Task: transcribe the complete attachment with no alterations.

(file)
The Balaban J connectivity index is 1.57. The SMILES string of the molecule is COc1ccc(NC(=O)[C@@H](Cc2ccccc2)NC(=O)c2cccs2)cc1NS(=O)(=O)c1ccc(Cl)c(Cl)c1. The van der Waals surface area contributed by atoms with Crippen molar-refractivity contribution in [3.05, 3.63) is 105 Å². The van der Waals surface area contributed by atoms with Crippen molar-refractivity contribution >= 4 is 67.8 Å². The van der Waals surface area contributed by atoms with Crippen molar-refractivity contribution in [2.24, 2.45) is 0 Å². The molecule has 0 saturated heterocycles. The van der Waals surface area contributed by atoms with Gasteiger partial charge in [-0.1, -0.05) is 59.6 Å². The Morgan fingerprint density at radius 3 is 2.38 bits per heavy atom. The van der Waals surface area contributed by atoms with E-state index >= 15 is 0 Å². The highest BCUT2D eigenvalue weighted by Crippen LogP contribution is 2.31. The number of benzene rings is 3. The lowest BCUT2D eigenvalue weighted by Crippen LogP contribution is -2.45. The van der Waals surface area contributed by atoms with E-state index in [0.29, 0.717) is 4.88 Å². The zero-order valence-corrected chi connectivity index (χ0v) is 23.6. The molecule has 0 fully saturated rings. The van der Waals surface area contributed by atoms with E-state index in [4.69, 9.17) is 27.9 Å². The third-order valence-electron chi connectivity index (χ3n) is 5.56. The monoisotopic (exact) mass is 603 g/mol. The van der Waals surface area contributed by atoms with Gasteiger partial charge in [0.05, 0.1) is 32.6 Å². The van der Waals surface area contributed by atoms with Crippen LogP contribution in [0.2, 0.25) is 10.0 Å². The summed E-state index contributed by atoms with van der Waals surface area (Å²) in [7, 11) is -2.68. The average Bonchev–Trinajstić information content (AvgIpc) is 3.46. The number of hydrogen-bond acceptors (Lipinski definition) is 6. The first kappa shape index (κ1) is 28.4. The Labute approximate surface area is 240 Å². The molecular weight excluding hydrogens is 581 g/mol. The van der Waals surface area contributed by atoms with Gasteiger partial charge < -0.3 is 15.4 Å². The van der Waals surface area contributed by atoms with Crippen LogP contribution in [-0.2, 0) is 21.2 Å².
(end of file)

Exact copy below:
The Balaban J connectivity index is 1.57. The SMILES string of the molecule is COc1ccc(NC(=O)[C@@H](Cc2ccccc2)NC(=O)c2cccs2)cc1NS(=O)(=O)c1ccc(Cl)c(Cl)c1. The van der Waals surface area contributed by atoms with Crippen molar-refractivity contribution in [3.05, 3.63) is 105 Å². The van der Waals surface area contributed by atoms with Crippen molar-refractivity contribution >= 4 is 67.8 Å². The van der Waals surface area contributed by atoms with Crippen molar-refractivity contribution in [2.24, 2.45) is 0 Å². The molecule has 0 saturated heterocycles. The van der Waals surface area contributed by atoms with Gasteiger partial charge in [-0.1, -0.05) is 59.6 Å². The Morgan fingerprint density at radius 3 is 2.38 bits per heavy atom. The van der Waals surface area contributed by atoms with E-state index >= 15 is 0 Å². The highest BCUT2D eigenvalue weighted by Crippen LogP contribution is 2.31. The number of benzene rings is 3. The lowest BCUT2D eigenvalue weighted by Crippen LogP contribution is -2.45. The van der Waals surface area contributed by atoms with E-state index in [0.29, 0.717) is 4.88 Å². The zero-order valence-corrected chi connectivity index (χ0v) is 23.6. The molecule has 0 fully saturated rings. The van der Waals surface area contributed by atoms with E-state index in [4.69, 9.17) is 27.9 Å². The third-order valence-electron chi connectivity index (χ3n) is 5.56. The monoisotopic (exact) mass is 603 g/mol. The van der Waals surface area contributed by atoms with Gasteiger partial charge in [0.05, 0.1) is 32.6 Å². The van der Waals surface area contributed by atoms with Crippen LogP contribution in [0.2, 0.25) is 10.0 Å². The summed E-state index contributed by atoms with van der Waals surface area (Å²) in [7, 11) is -2.68. The average Bonchev–Trinajstić information content (AvgIpc) is 3.46. The number of hydrogen-bond acceptors (Lipinski definition) is 6. The first kappa shape index (κ1) is 28.4. The Labute approximate surface area is 240 Å². The molecular weight excluding hydrogens is 581 g/mol. The van der Waals surface area contributed by atoms with Gasteiger partial charge < -0.3 is 15.4 Å². The van der Waals surface area contributed by atoms with Crippen LogP contribution in [-0.2, 0) is 21.2 Å².